Air Canada flight declares mayday in terrifying situation
Harrowing situations quietly play out in the skies above Toronto every day, and it takes the expert know-how of both pilots and air traffic controllers to keep passengers and flight crews safe.
In one recent case of averted disaster, a flight departing the city last week was forced to issue a distress call shortly after departing Pearson Airport in a situation that very well could have ended in the loss of hundreds of lives if not for the quick thinking of the pilots and air traffic controllers involved.
YouTube channel You Can See ATC offers a glimpse into the zero-margin-for-error situations that air traffic controllers encounter all too often.
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In a video published this week, the channel documents the terrifying chain of events when a May 18 Air Canada flight departing Toronto Pearson International Airport issued an urgent Mayday call to the control tower amid a mysterious electrical odour detected aboard the aircraft.
Flight AC490 departed Pearson just before 6 pm last Thursday with 297 passengers aboard the Airbus A330-300 aircraft bound for Montreal-Trudeau International Airport.
It would not reach that destination on schedule.
During the flight’s climb to cruising altitude, the control tower repeatedly instructed pilots to “maintain a speed of 270 knots” to no response. After a brief silence, the air traffic controller attempts to get the pilot’s attention, saying, “Air Canada 490, departure.”
The crew then finally responds to the tower, asking them to “stand by, we have an issue.” Soon after, the pilot levels off at 11,000 feet on a course headed east over Lake Ontario and is asked by the tower if they would like to proceed on course for Montreal or return to Toronto.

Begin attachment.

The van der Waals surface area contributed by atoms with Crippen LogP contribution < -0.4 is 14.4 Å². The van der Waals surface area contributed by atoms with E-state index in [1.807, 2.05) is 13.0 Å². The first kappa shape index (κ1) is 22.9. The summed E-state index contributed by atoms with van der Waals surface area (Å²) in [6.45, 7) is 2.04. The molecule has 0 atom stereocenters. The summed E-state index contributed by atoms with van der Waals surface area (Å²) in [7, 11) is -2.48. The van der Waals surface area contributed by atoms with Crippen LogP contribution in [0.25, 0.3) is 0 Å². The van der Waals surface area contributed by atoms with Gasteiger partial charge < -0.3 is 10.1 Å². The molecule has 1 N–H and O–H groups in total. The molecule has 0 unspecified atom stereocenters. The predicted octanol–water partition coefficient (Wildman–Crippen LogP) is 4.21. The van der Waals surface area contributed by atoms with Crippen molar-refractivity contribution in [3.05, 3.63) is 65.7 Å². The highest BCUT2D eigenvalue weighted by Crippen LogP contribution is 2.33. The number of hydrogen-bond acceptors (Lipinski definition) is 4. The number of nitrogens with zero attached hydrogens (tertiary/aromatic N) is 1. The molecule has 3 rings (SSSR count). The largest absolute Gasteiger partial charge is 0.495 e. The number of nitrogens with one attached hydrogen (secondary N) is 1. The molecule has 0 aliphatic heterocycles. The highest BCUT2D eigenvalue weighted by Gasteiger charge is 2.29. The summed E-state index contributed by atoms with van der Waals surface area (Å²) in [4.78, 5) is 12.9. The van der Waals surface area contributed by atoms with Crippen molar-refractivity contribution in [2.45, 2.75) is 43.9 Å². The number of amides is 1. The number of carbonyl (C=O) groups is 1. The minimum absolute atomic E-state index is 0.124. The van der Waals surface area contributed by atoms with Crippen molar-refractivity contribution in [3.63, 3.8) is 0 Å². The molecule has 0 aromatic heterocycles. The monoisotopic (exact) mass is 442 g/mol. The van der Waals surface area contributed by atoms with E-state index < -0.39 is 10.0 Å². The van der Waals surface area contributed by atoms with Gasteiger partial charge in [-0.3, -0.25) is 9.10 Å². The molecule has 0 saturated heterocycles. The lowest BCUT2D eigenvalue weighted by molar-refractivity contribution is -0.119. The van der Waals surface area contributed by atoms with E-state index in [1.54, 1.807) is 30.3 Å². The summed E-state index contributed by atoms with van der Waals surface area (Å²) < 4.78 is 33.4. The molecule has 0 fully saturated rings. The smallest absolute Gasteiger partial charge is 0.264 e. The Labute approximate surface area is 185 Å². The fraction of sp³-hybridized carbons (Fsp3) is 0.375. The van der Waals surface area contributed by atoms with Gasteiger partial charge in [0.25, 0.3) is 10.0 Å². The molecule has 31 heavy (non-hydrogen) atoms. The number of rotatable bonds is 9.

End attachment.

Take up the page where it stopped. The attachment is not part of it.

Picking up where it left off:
Moments later, the pilot responded with the most urgent distress call in aviation terminology, saying, “Air Canada 490, declaring a MAYDAY-MAYDAY, electrical smell in the cabin, returning to Toronto.”
After declaring its passenger count and fuel load, the pilot requested landing on Pearson’s runway 23 and was granted clearance from the tower to land.
Arrival crews informed the pilots that rescue and firefighting equipment would be present for their landing, though, luckily, emergency crews would not be needed when the aircraft safely touched down.
A passenger on the flight tweeted that the flight crew remained calm and professional, though the passenger would miss a connecting flight as a result of the delay.
AC490 returned to YYZ after reports of electrical fire smell. All is good. @AirCanada crew stayed calm and professional. And now I missed my connecting flight AC818. Addio Venezia… pic.twitter.com/vpzBAePuXv
— GEL (@wheres_gar) May 19, 2023
Following the aborted takeoff, passengers got back in the air on a rescheduled flight that took off at 12:21 am the following morning. Flight AC490 would eventually make it to Montreal at 1:35 am on Friday, almost seven hours after its scheduled arrival.